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More on grace and works

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One of the frustrating parts of any Mormon's attempts to engage in interfaith conversations is the unwillingness of many sectarian Christians to actually look at the whole Bible they profess to believe. In the previous article, It's What You Do That Makes the Difference, we discussed the relationship between grace and works. This is a point of contention between latter-day saints and other Christian sects, but it is unnecessarily so. After all, it's not a matter of interpreting the Bible. It's a matter of simply reading what the Bible says.

The Bible clearly teaches that God gives grace to those who have faith in Jesus Christ, who repent of their sins, and forsake them. His grace is the power of forgiveness. It is a gift of supreme love offered by Jesus who literally suffered, bled, and died to make it available to us. Mormons do no dispute these biblical teachings. Indeed the Book of Mormon echoes and reinforces the necessity of faith in Christ and the efficacy of his grace.

Nevertheless, we find that our evangelical brethren are willing to completely ignore the numerous passage of the Bible that teach that obedience to God's commandments and good works are necessary. Good works are the fruits of faith. These passages are so numerous, one single article can't even begin to cover them, but we will discuss a number of them in this article. Lists of scriptures can be boring reading, but it is necessary to include them that a sincere seeker will understand that the latter-day saint doctrines are biblical. Anti-Mormons won't even be bothered to read the scriptural evidence.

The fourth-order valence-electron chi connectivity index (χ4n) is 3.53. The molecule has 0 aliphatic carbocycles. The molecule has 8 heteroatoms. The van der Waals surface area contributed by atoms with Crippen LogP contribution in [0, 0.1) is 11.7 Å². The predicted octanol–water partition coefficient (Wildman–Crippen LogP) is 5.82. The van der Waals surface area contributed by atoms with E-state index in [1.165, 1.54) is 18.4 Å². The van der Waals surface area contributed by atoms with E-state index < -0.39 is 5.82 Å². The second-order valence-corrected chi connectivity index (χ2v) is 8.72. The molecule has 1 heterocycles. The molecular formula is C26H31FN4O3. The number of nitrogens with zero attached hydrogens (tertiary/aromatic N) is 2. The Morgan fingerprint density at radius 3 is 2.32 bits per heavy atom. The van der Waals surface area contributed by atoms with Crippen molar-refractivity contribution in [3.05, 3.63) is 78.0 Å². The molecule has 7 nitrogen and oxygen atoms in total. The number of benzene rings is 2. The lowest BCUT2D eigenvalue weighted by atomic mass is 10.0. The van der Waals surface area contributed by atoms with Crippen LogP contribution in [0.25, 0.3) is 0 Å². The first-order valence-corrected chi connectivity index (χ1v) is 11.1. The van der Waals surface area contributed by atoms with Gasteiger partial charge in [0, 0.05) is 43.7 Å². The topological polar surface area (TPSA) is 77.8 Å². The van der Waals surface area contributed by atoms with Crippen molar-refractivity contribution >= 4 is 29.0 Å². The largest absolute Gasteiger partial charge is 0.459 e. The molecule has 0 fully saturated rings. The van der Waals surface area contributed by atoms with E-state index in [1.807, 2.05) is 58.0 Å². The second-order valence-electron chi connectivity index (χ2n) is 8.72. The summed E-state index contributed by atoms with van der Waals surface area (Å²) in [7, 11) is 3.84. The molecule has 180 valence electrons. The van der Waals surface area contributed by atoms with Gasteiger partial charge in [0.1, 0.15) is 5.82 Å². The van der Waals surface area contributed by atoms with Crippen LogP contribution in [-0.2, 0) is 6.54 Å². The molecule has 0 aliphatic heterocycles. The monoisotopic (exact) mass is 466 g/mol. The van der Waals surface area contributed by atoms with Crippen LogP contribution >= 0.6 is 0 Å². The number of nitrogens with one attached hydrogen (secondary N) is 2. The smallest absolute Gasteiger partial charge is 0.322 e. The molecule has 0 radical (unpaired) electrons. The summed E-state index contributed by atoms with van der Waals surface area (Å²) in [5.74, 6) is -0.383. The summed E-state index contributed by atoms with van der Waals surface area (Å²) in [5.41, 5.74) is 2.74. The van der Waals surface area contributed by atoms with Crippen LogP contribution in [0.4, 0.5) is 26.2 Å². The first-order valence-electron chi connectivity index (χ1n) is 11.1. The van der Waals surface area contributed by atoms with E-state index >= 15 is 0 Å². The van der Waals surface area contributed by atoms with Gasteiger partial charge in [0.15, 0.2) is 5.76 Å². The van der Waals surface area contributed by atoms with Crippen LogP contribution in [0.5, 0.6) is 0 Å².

One of the commentators in the last article, Dana Robertson, brought up the typical arguments and scriptures to support his position. It should be mentioned that, with great regularity, the commentators on these articles are written by dedicated anti-Mormons, not just average Christian believers. Dana Robertson is very active on the anti-Mormon “Life After Mormonism” forum and operates an anti-Mormon group on Facebook called “The Exmormon Research Institute.” It's important to mention this because he is not just an typical Christian reader, but instead, he has a personal vendetta against Mormonism. On Life After Mormonism, he wrote, “I've been out since 1995, but I would gladly go on camera to say what I have to say about Mormonism. I wouldn't care if you gave my address and phone number. I hide from nobody on this subject."